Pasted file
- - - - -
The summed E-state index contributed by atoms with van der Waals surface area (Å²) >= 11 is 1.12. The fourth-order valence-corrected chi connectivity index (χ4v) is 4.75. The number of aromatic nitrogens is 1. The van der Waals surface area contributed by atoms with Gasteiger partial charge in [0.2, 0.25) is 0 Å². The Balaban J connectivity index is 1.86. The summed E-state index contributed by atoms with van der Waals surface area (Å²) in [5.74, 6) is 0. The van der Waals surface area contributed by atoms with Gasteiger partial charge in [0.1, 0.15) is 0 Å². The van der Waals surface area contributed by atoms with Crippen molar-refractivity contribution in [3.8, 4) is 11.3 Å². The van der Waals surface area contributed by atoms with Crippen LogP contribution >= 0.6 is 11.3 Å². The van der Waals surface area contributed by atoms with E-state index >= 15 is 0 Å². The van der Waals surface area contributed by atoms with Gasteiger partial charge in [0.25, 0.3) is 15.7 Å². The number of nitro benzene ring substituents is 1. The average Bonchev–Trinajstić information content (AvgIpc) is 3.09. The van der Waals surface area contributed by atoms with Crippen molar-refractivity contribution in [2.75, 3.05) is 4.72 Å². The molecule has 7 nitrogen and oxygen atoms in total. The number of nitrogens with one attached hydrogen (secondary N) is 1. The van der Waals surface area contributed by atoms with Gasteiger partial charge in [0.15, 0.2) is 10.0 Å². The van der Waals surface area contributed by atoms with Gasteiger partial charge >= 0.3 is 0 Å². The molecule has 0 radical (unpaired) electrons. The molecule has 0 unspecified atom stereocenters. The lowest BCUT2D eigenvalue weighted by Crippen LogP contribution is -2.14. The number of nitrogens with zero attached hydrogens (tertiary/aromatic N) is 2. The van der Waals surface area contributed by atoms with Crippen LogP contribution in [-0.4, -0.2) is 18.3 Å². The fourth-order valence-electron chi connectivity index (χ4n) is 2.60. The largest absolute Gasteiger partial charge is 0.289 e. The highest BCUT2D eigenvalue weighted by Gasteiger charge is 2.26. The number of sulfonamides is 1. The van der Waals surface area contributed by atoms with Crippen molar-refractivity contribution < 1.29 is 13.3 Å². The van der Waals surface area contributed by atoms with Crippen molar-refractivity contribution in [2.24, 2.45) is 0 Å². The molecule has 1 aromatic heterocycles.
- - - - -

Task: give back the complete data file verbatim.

The summed E-state index contributed by atoms with van der Waals surface area (Å²) >= 11 is 1.12. The fourth-order valence-corrected chi connectivity index (χ4v) is 4.75. The number of aromatic nitrogens is 1. The van der Waals surface area contributed by atoms with Gasteiger partial charge in [0.2, 0.25) is 0 Å². The Balaban J connectivity index is 1.86. The summed E-state index contributed by atoms with van der Waals surface area (Å²) in [5.74, 6) is 0. The van der Waals surface area contributed by atoms with Gasteiger partial charge in [0.1, 0.15) is 0 Å². The van der Waals surface area contributed by atoms with Crippen molar-refractivity contribution in [3.8, 4) is 11.3 Å². The van der Waals surface area contributed by atoms with Crippen LogP contribution >= 0.6 is 11.3 Å². The van der Waals surface area contributed by atoms with E-state index >= 15 is 0 Å². The van der Waals surface area contributed by atoms with Gasteiger partial charge in [0.25, 0.3) is 15.7 Å². The number of nitro benzene ring substituents is 1. The average Bonchev–Trinajstić information content (AvgIpc) is 3.09. The van der Waals surface area contributed by atoms with Crippen molar-refractivity contribution in [2.75, 3.05) is 4.72 Å². The molecule has 7 nitrogen and oxygen atoms in total. The number of nitrogens with one attached hydrogen (secondary N) is 1. The van der Waals surface area contributed by atoms with Gasteiger partial charge in [0.15, 0.2) is 10.0 Å². The van der Waals surface area contributed by atoms with Gasteiger partial charge >= 0.3 is 0 Å². The molecule has 0 radical (unpaired) electrons. The molecule has 0 unspecified atom stereocenters. The lowest BCUT2D eigenvalue weighted by Crippen LogP contribution is -2.14. The number of nitrogens with zero attached hydrogens (tertiary/aromatic N) is 2. The van der Waals surface area contributed by atoms with Crippen LogP contribution in [-0.4, -0.2) is 18.3 Å². The fourth-order valence-electron chi connectivity index (χ4n) is 2.60. The largest absolute Gasteiger partial charge is 0.289 e. The highest BCUT2D eigenvalue weighted by Gasteiger charge is 2.26. The number of sulfonamides is 1. The van der Waals surface area contributed by atoms with Crippen molar-refractivity contribution < 1.29 is 13.3 Å². The van der Waals surface area contributed by atoms with Crippen molar-refractivity contribution in [2.24, 2.45) is 0 Å². The molecule has 1 aromatic heterocycles.